Patriots coach Bill Belichick and his assistants have plenty of history with their Tennessee Titan counterparts. But, even after a thorough review of the Titans’ tendencies, the Patriots are expecting tactical surprises Sunday.

In Belichick’s first season as a Patriot assistant in 1996, he worked with Chris Palmer, now Tennessee’s offensive coordinator. Palmer’s game plans allow for improvisation and spontaneity by receivers and tight end Jared Cook.

“Chris has a real good grasp of the passing game, as well as overall, offensively,” Belichick said during a conference call Tuesday. “They definitely have elements of the four-wide receiver, run-and-shoot type of offense, in their system. With Cook, he’s really flexed out a lot, playing like a wide receiver, although they have versatility with him because he doesn’t have to be flexed out. He can be in the backfield protection or on the line in his normal tight end position.

Advertisement - Continue Reading Below

“They have a good scheme, they definitely try to take advantage of where the defense is weak and they do that by trying to read the coverage pre-snap, but also having the receivers adjust their routes after the snap, based on what defense you’re in. They’re always attacking your weakness defensively, so that will be a big challenge for us to be able to make sure that whatever coverage we’re in, we know they’re going to the softer spots in the coverage.’’

The Titans’ unpredictability extends to the defense schemes, as well.

“I’ve had a chance to coach against Jerry Gray’s defenses before and he always does a great job of having his group prepared,” Patriots offensive coordinator Josh McDaniels said. “I know he’s going to have them prepared and we also know that we’re going to see some different things on opening day that you couldn’t necessarily prepare for, as happens most years. It’s a great challenge for us and a tough place to play, and certainly a lot of excitement for opening day.”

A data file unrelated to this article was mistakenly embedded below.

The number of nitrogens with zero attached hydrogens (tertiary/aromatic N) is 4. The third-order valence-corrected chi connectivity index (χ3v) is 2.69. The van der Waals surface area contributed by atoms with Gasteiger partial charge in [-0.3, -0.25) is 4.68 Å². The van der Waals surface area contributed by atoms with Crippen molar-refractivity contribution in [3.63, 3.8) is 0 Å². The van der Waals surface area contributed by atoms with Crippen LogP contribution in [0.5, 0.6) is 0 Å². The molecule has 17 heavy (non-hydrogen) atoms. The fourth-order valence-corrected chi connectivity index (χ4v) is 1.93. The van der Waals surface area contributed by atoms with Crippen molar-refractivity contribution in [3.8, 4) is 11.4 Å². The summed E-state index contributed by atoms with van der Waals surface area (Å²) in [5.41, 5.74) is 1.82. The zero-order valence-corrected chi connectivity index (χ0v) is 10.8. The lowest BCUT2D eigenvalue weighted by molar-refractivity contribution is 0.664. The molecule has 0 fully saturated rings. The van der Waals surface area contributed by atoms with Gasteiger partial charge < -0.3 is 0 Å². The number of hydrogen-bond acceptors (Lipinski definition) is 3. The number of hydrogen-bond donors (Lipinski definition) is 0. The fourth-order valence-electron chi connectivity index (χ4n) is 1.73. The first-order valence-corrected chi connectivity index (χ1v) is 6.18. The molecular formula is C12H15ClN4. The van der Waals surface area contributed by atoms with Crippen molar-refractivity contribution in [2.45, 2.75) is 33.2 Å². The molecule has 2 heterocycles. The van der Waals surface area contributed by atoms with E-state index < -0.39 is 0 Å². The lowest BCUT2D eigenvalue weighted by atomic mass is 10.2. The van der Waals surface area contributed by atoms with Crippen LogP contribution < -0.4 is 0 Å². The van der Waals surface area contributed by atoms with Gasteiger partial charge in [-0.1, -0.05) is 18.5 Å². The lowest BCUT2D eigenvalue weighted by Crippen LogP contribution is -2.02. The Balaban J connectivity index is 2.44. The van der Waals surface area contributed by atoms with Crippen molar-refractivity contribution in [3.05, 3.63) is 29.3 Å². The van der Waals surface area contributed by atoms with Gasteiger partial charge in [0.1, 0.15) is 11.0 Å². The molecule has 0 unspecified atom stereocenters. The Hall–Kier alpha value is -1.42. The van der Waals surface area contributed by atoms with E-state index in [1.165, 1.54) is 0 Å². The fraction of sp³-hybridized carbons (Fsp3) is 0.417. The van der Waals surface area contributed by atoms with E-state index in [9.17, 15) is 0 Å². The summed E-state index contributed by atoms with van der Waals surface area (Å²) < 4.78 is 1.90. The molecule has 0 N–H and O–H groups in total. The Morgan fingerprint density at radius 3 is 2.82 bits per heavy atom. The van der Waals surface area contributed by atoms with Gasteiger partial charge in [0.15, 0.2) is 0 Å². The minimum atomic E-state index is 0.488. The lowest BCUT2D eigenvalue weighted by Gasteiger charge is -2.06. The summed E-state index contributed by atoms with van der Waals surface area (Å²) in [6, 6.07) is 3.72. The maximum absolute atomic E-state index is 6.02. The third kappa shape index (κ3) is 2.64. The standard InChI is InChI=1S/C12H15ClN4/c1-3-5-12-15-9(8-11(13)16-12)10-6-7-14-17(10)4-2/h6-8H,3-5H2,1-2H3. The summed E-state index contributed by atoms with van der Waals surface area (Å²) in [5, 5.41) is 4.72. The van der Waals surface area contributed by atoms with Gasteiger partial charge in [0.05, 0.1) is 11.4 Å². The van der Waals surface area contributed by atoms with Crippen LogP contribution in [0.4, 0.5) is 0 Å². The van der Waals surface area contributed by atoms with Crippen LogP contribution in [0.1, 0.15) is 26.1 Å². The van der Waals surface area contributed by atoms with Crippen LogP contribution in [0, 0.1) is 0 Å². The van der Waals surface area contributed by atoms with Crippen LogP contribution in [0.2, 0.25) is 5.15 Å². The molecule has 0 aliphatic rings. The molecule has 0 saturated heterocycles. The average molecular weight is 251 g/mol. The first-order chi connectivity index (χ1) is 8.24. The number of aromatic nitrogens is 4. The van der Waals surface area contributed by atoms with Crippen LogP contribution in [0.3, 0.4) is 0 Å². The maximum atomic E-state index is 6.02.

The wildest of Titans’ wild cards has been running back Chris Johnson.

“It’s a huge challenge,” Belichick said of Johnson. “His production speaks for itself. He’s really an outstanding player with the ball in his hands — in the passing game, in the running game, inside runs, outside runs, draws, screens.

“Everybody is at the point of attack because he has the speed to start one way and go the other, to get back to the cutback, backside of the defense, or bounce out in either direction. Really, everybody is at the point of attack when he has the ball.

“He’s very dangerous. He’s had, like, four touchdowns over 75 yards, something like that. Whenever he gets the ball, anywhere on the field, he’s just one play away from the end zone.’’

Ebner, flow

Safety Nate Ebner has emerged as one of the Patriots’ better rookies.

“He’ll come in and work hard every day,” defensive coordinator Matt Patricia said. “So we’re definitely pleased with the effort and his ability to work hard. But he’s obviously got a long way to go, so he’ll just keep working at it. I think the whole point of all of it is that you don’t set your standards too high and you don’t set your standards too low. You just see how he progresses each day, and that’s really just what we grade it off of. Make sure he comes in every day and tries to improve from the previous day.’’

Better and better

McDaniels has been impressed with the work of quarterback Tom Brady.

“I think Tom has gotten better every year,” said McDaniels, who returned to the Patriots staff after coaching at Denver and St. Louis from 2009-11. “I wouldn’t say it’s dramatically different for Tom in terms of the way he prepares. He studies and prepares so well for each team and puts in so much hard work and does a great job of demonstrating how to get ready for each game.

“It’s a great example for our younger players to see how he goes about trying to prepare for this opening game. I see a guy that’s determined, that’s working extremely hard, that wants to play his best football and he’s trying to do everything that he can to make sure that happens this year.”

Hilliard added

The Patriots signed running back Lex Hilliard and released former Boston College offensive lineman Matt Tennant. Hilliard, 28, is a veteran of three NFL seasons with the Dolphins . . . The Patriots worked out former Eagles quarterback Mike Kafka and tight end Kellen Winslow, according to NFL.com. Winslow was cut by the Seahawks. His contract is guaranteed if he is signed before the season.